A box of matches, 250 grams of sea salt or a pack of tea leaves do not come to mind as an indispensable medical kit. But at the Queen Elizabeth Hospital in Blantyre, the commercial capital of Malawi, they are in the front line of the fight against childhood cancer.

The matches, salt, tea leaves and other domestic items such as cooking oil, soap, sugar, toilet paper and toothpaste are part of what the staff at the paediatric oncology ward describe as “welcome packs”, which give people the means to keep their children in hospital.

“The welcome packs are very important because [the patients and their families] come from very far away – when they arrive at the hospital they arrive with nothing,” says Sister Agatha Nthundu, the head nurse at the oncology ward.

The doctors and nurses at Queen Elizabeth Hospital have long realised that the best medical treatment means little if they are unable to keep children on the oncology ward for the extended periods needed to battle cancer. In a country where half of the population lives beneath the poverty line, the support is even more crucial. “We tell them: ‘this is for you, to help you’,” Sister Nthundu says.

The packs are made possible through the involvement of World Child Cancer, the partner in this year’s Financial Times Seasonal Appeal, which works with children with cancer in developing countries where survival rates are much lower than in the west.

The support continues in other forms: food rations, including nutritional bars for the children; money to buy firewood; and roofed shelter outside the ward for parents that the hospital built four years ago at a cost of roughly £1,000.

A 30-year-old mother whose son Joseph is receiving chemotherapy, is an example of the difference that the welcome packs make. “When we came to the hospital we had nothing,” she says.

Each welcome pack costs the hospital about 2,000 Malawi kwachas – a considerable sum in the impoverished country, but a little less than $5 after the sharp depreciation of the local currency over the past year and a half. The families receive one pack a week.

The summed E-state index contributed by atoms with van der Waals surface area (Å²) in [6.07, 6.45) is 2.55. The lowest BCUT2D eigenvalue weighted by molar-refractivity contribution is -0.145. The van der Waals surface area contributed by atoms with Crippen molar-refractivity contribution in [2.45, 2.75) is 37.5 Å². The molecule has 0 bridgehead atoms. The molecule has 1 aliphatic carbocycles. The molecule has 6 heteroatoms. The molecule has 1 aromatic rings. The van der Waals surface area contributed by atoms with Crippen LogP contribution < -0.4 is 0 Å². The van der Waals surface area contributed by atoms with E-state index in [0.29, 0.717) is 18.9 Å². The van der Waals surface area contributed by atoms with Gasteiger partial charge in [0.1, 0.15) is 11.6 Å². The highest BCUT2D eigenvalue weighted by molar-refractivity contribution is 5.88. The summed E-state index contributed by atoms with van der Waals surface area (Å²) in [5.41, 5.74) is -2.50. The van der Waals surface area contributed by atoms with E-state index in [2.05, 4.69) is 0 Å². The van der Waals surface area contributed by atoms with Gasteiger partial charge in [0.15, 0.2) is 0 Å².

Betty Chilonda, who helps in the oncology ward playing with the children with toys donated by WCC, says that few parents could afford to pay for the pack themselves. “This is a lot of money [in Malawi],” she says.

Parents of cancer patients in Malawi put themselves through terrible suffering, skipping meals and sleeping on the streets, before taking their children out of hospital and returning to their homes, say doctors and nurses in Blantyre. But they often have to make a difficult calculation: stay with a child in hospital, or return home to a remote village to feed five, or even more, other children.

In a few cases, parents – and their children – disappear at night and when the staff check at dawn they find an empty bed.

“Most people will put themselves through extraordinary inconvenience to come to the hospital,” says Elizabeth Molyneux, head of the paediatric oncology ward at Queen Elizabeth Hospital. “But at the end of the day, we are talking about poverty and making decisions such as coming to the hospital with one child or staying home and buying food for five others instead.”

Joseph’s mother chose to stay at Queen Elizabeth Hospital, in part because of the help of the welcome packs and other support from World Child Cancer. Today, she is celebrating that after three weeks of treatment, her son is about to be discharged.

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